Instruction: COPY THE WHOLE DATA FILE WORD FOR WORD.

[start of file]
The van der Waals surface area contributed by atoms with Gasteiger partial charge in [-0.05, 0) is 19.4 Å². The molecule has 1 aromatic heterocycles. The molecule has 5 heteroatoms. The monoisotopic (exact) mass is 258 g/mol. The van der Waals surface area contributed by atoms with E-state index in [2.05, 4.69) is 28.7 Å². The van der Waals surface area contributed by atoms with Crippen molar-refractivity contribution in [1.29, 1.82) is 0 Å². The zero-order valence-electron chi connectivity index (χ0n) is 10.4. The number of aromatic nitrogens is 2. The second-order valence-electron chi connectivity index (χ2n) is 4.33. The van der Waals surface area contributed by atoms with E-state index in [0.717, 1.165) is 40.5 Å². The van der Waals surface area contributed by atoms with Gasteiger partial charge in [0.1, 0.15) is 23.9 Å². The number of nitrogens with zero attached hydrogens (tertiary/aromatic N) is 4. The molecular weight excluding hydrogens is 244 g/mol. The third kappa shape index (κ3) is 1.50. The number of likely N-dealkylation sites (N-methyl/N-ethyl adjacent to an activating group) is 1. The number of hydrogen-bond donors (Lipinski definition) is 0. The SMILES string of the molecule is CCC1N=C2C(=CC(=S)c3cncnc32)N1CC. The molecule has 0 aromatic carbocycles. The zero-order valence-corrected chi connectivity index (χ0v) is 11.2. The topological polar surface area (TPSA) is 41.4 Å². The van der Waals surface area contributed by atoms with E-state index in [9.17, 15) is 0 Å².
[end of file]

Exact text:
The van der Waals surface area contributed by atoms with Gasteiger partial charge in [-0.05, 0) is 19.4 Å². The molecule has 1 aromatic heterocycles. The molecule has 5 heteroatoms. The monoisotopic (exact) mass is 258 g/mol. The van der Waals surface area contributed by atoms with E-state index in [2.05, 4.69) is 28.7 Å². The van der Waals surface area contributed by atoms with Crippen molar-refractivity contribution in [1.29, 1.82) is 0 Å². The zero-order valence-electron chi connectivity index (χ0n) is 10.4. The number of aromatic nitrogens is 2. The second-order valence-electron chi connectivity index (χ2n) is 4.33. The van der Waals surface area contributed by atoms with E-state index in [0.717, 1.165) is 40.5 Å². The van der Waals surface area contributed by atoms with Gasteiger partial charge in [0.1, 0.15) is 23.9 Å². The number of nitrogens with zero attached hydrogens (tertiary/aromatic N) is 4. The molecular weight excluding hydrogens is 244 g/mol. The third kappa shape index (κ3) is 1.50. The number of likely N-dealkylation sites (N-methyl/N-ethyl adjacent to an activating group) is 1. The number of hydrogen-bond donors (Lipinski definition) is 0. The SMILES string of the molecule is CCC1N=C2C(=CC(=S)c3cncnc32)N1CC. The molecule has 0 aromatic carbocycles. The zero-order valence-corrected chi connectivity index (χ0v) is 11.2. The topological polar surface area (TPSA) is 41.4 Å². The van der Waals surface area contributed by atoms with E-state index in [9.17, 15) is 0 Å².